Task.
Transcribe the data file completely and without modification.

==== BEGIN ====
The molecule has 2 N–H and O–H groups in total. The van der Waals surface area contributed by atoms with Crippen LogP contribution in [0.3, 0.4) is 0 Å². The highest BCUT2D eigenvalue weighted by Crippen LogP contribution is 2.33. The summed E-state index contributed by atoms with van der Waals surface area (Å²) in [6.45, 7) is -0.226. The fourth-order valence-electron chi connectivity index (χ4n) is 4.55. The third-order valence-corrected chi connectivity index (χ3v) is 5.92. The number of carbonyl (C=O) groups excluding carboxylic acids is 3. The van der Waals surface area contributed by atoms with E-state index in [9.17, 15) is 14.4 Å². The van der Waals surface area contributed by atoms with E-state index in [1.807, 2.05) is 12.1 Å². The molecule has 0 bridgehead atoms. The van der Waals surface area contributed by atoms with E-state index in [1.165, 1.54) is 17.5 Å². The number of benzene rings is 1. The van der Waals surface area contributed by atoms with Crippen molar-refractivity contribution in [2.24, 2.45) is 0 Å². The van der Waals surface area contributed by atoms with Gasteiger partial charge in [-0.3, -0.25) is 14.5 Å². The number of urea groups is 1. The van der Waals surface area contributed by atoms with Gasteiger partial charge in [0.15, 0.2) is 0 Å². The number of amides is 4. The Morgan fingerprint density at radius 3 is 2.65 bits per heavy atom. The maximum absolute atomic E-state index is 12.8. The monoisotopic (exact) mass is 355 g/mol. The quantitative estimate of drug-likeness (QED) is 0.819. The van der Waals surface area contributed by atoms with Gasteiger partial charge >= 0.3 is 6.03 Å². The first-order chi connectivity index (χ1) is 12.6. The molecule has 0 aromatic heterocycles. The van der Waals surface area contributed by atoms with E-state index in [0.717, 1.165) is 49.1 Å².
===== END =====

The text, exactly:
The molecule has 2 N–H and O–H groups in total. The van der Waals surface area contributed by atoms with Crippen LogP contribution in [0.3, 0.4) is 0 Å². The highest BCUT2D eigenvalue weighted by Crippen LogP contribution is 2.33. The summed E-state index contributed by atoms with van der Waals surface area (Å²) in [6.45, 7) is -0.226. The fourth-order valence-electron chi connectivity index (χ4n) is 4.55. The third-order valence-corrected chi connectivity index (χ3v) is 5.92. The number of carbonyl (C=O) groups excluding carboxylic acids is 3. The van der Waals surface area contributed by atoms with E-state index in [9.17, 15) is 14.4 Å². The van der Waals surface area contributed by atoms with E-state index in [1.807, 2.05) is 12.1 Å². The molecule has 0 bridgehead atoms. The van der Waals surface area contributed by atoms with E-state index in [1.165, 1.54) is 17.5 Å². The number of benzene rings is 1. The van der Waals surface area contributed by atoms with Crippen molar-refractivity contribution in [2.24, 2.45) is 0 Å². The van der Waals surface area contributed by atoms with Gasteiger partial charge in [-0.3, -0.25) is 14.5 Å². The number of urea groups is 1. The van der Waals surface area contributed by atoms with Gasteiger partial charge in [0.15, 0.2) is 0 Å². The number of amides is 4. The Morgan fingerprint density at radius 3 is 2.65 bits per heavy atom. The maximum absolute atomic E-state index is 12.8. The monoisotopic (exact) mass is 355 g/mol. The quantitative estimate of drug-likeness (QED) is 0.819. The van der Waals surface area contributed by atoms with Gasteiger partial charge >= 0.3 is 6.03 Å². The first-order chi connectivity index (χ1) is 12.6. The molecule has 0 aromatic heterocycles. The van der Waals surface area contributed by atoms with E-state index in [0.717, 1.165) is 49.1 Å².